If you’re a fan of dungeon crawlers, are wary of roleplaying characters, and are willing to put the time into learning the game, then I say, Yes.  Perdition’s Mouth will present you with a set of challenges that are as arduous as they are engaging. And, if the 32 scenarios in the box aren’t enough, the BoardGameGeek page for the game lists several expansions to keep the game fresh.

My sessions with the game have each felt slightly overwhelming—in that D&D, “How are we going to manage to get out of this one?”—way as various creatures quickly made each scenario more and more difficult. Teamwork is paramount to survive a given scenario, which keeps everyone involved in each part of the game. This starts with the fact that there is no set turn order, so players need to discuss their actions, determining who will do what and in which order so as to make the most efficient use of their positions around the Wheel of Destiny.

At first, I worried that Wheel was more of a gimmick than a strong mechanic. I was wrong. Rondels are nothing new to board games, but I don’t recall seeing one used in a D&D-style game before. The decisions it forces (along with the requirement to Rest to get action cards back into your hand in the midst of being attacked and/or defending) make for a unique set of decisions in this environment.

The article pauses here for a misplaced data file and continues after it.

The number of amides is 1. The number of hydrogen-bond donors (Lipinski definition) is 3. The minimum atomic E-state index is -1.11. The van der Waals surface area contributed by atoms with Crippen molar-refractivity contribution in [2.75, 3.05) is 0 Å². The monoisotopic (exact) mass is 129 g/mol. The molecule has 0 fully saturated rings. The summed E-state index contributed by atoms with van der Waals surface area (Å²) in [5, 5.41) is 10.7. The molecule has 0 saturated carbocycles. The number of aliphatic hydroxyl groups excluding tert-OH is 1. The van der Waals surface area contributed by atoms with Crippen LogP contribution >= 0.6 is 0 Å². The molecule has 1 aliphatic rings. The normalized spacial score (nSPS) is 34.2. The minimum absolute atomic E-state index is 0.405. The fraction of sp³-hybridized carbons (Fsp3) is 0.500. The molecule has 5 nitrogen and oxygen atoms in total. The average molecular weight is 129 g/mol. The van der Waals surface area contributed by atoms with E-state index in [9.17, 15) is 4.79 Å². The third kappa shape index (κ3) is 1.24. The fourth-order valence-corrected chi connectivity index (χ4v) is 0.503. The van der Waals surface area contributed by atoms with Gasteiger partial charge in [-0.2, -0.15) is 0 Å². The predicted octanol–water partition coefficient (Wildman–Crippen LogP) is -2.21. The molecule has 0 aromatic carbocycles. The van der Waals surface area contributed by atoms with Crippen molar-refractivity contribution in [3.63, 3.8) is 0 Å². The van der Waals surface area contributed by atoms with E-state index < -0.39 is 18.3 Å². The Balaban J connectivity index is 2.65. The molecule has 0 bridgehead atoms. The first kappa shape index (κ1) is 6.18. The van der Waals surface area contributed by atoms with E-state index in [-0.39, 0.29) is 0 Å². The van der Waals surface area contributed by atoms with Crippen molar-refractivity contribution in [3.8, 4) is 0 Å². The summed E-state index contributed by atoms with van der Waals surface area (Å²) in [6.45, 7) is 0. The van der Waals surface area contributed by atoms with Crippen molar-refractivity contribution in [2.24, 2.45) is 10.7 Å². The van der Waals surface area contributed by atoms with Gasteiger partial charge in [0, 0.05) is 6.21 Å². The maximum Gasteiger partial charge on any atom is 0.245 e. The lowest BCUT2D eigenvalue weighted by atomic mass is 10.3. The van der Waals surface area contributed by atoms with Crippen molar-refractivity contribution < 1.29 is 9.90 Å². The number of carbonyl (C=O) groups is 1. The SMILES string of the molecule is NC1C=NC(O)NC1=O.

I think one of the ways Perdition’s Mouth shines brightest is in its ability to be played solo. From experience, I know it can be difficult to get a group of D&D players together on a regular basis to carry out a campaign. Here, the campaign (or one-shots) are just a box away. Given that you can replay each scenario with different characters, you have a lot of replayability both with the Easy or Hard options for each scenario, and by working out which combination of characters work best together in a given situation. 

If the idea of a tough set of problem-solving dungeon challenges in the midst of crazed cultists, Insectoids and Demons sounds like fun, consider giving Perdition’s Mouth a try.

About the author

Tom Franklin

By day, I'm a mild-mannered IT Manager with a slight attitude. By night I play guitar & celtic bouzouki, board games, and watch British TV. I love abstracts, co-ops, worker placement and tile-laying games. Basically, any deep game with lots of interesting choices. 

You can find my middle grade book, The Pterrible Pteranodon, at your favorite online bookstore.

And despite being a DM, I have an inherent dislike of six-sided dice.